It’s Black Friday. Maybe I’ll go out and buy the domain “hasESEAbeenrenewedyet.com,” although it appears as though the bill will be passed next month. Of course, we’ve thought that all year long. Via Education Week: “#StopESEA? Conservative Blogger Who May Have Helped Derail ESEA Has New Qualms.” Also via Education Week: “A New ESEA: A Cheat Sheet on What the Deal Means for Teachers.”
Via Politico, a look at the worst school system in the US, those on Native American reservations: “How Washington created some of the worst schools in America.”
An “update on British Columbia’s open textbook project” by Tony Bates.
According to the BBC, British Chancellor of the Exchequer George Osborne plans to overhaul school funding in England “to remove big regional differences in levels of per pupil funding.”
“At Donald Trump Rally, Ohio Students Become Part of a Lesson.”
Melinda Anderson looks at “The Other Student Activists” in The Atlantic. (That is, high school students.)
Education in the Courts
Via Education Week: “Ahmed Mohamed, the Irving teenager who made national news after he was suspended for bringing a clock to school, is seeking $15 million in damages from the city of Irving and the Irving school district.”
Via Bloomberg: “Testing companies failing to disclose to students’ that their personally identifiable information was sold at a profit to educational organizations doesn’t provide injury sufficient for Article III standing, the U.S. Court of Appeals for the Seventh Circuit affirmed Nov. 18. In yet another blow to putative class actions alleging privacy violations, Judge Michael S. Kanne agreed with the trial court that the plaintiffs didn’t establish how ACT Inc. and The College Board ‘deprived them of the economic value’ of their PII.”
Alejandro Amor, the owner of the for-profit college FastTrain, has been convicted of 12 counts of theft of government money and one count of conspiracy.
“The Northwest Evaluation Association has been chosen to develop and implement one of the tests overseen by the Organization for Economic Cooperation and Development, in a move that will broaden the U.S. testing organization’s international reach,” Education Week reports.
Via Inside Higher Ed: “The College Board has notified some students who took the SAT outside the United States this month that their scores are being delayed due to an investigation into a possible security breach.”
Via The Oregonian: “Oregon teachers despise the Smarter Balanced tests, survey says.”
Mark Guzdial writes “A Call to Action for Higher Education to make AP CS Principles Work.”
Via Edsurge: “BenchPrep Partners with Hobsons to Universalize Test Prep.” Woohoo! Universal test prep!
Credentials and Credits
Via Inside Higher Ed: “Southern New Hampshire U’s College for America releases a promising early snapshot of the general-education learning and skills of students who are enrolled in a new form of competency-based education.”
“3 reasons open source needs Open Badges” by Doug Belshaw.
ACE’s Deborah Seymour on the Alternative Credit Project Ecosystem.
MOOCs and UnMOOCs
Via Edsurge: “EdX Stays Committed to Universities, Offering Credits for MOOCs.”
An interview in Inside Higher Ed with Robert Rhoads, the author of MOOCs, High Technology and Higher Learning.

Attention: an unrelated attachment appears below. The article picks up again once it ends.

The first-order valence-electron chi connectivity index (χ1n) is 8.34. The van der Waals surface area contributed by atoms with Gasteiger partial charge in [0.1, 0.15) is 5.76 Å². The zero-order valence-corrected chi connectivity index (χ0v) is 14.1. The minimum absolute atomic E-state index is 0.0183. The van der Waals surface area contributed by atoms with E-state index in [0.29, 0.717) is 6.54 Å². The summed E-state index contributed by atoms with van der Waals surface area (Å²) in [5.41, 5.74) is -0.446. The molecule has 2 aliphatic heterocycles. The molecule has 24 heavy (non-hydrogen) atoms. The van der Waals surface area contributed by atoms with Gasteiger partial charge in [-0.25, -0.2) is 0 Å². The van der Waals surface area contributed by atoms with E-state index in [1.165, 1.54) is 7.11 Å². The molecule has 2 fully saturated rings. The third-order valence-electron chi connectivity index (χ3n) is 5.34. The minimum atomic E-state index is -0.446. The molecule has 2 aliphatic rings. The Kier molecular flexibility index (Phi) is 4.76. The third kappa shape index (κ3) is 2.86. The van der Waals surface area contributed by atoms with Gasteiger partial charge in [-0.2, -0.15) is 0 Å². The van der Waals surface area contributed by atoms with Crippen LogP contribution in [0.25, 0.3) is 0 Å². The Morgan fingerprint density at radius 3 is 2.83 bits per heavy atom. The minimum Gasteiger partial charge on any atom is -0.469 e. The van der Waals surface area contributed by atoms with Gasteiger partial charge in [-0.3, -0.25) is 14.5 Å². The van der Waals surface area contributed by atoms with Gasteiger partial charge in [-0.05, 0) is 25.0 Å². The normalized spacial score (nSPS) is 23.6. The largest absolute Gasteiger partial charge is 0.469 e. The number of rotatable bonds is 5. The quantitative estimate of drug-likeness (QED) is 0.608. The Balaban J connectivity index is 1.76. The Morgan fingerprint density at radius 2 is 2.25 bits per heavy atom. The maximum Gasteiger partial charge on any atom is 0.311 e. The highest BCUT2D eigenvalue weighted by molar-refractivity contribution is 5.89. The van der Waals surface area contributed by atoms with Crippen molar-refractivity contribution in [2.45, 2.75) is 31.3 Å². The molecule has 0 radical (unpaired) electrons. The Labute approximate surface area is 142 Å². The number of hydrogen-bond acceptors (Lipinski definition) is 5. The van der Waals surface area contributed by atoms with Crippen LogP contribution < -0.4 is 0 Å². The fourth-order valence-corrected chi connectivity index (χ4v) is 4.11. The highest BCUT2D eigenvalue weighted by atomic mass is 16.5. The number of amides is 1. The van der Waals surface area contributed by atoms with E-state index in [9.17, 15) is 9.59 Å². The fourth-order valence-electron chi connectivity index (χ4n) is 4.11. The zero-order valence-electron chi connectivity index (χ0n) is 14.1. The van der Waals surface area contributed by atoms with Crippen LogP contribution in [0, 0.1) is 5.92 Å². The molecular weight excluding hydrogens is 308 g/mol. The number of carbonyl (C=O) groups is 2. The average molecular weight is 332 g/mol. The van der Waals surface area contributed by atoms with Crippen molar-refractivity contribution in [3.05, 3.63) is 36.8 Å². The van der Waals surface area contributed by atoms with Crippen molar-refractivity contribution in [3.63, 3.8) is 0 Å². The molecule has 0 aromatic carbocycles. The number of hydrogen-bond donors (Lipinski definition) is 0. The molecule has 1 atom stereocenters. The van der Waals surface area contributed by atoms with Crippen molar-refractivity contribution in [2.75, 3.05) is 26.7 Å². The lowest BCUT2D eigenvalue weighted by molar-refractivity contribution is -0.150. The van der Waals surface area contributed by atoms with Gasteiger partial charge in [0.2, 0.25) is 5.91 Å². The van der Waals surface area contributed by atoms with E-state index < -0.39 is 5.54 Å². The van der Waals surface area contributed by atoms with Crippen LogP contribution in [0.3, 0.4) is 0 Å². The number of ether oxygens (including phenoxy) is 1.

“Introduction to Mao Zedong Thought MOOC & open course transparency” by George Veletsianos.
“No Rich Child Left Behind, and Enriching the Rich: Why MOOCs are not improving education” by Mark Guzdial.
Meanwhile on Campus
CNN aired the documentary The Hunting Ground last weekend, despite legal threats from former FSU quarterback Jameis Winston, who is accused in the film of a violent sexual assault. (More on FSU below.) Via NPR: “CNN’s ‘The Hunting Ground’ Scrutinized For Portrayal Of Campus Sexual Assault.” Via Science of Us: “The Hunting Ground Uses a Striking Statistic About Campus Rape That’s Almost Certainly False.”
From the Comic Book Legal Defense Fund: “Custom-Redacted School Texts Make a Worrying Trend”:
In the past few months we’ve noticed an uptick in a different kind of censorship from what we usually see. Namely, a few schools across the country have assigned their students to read texts that were first edited by hand: words blacked out with marker and modified from what the author wrote.
Unlike the more familiar cases involving challenges, review committees, and school board meetings that happen in public for all to see, these instances of unauthorized editing are more insidious. On the surface, it appears that the students are reading complex, potentially controversial texts; in reality, though, the texts have been pre-sanitized so as to avoid even the possibility of a public challenge. Not only does this practice rob the students of a well-rounded education, but it also violates both the First Amendment and U.S. copyright laws designed to protect authors’ creations from tampering.
Western Washington University cancelled classes this week following threats via Yik Yak. Via the AP: “The student body president of Western Washington University said Wednesday she has received death threats involving her race and no longer feels safe on the Bellingham campus.”
Protests at Princeton. Via The New York Times: “At Princeton, Woodrow Wilson, a Heralded Alum, Is Recast as an Intolerant One.” “What We Owe the Students at Princeton” by Corey Robin.
“‘White Student Union’ Groups Set Off Concerns at Campuses.”
Via Vox: “Why college protestors are telling the media to stay away.”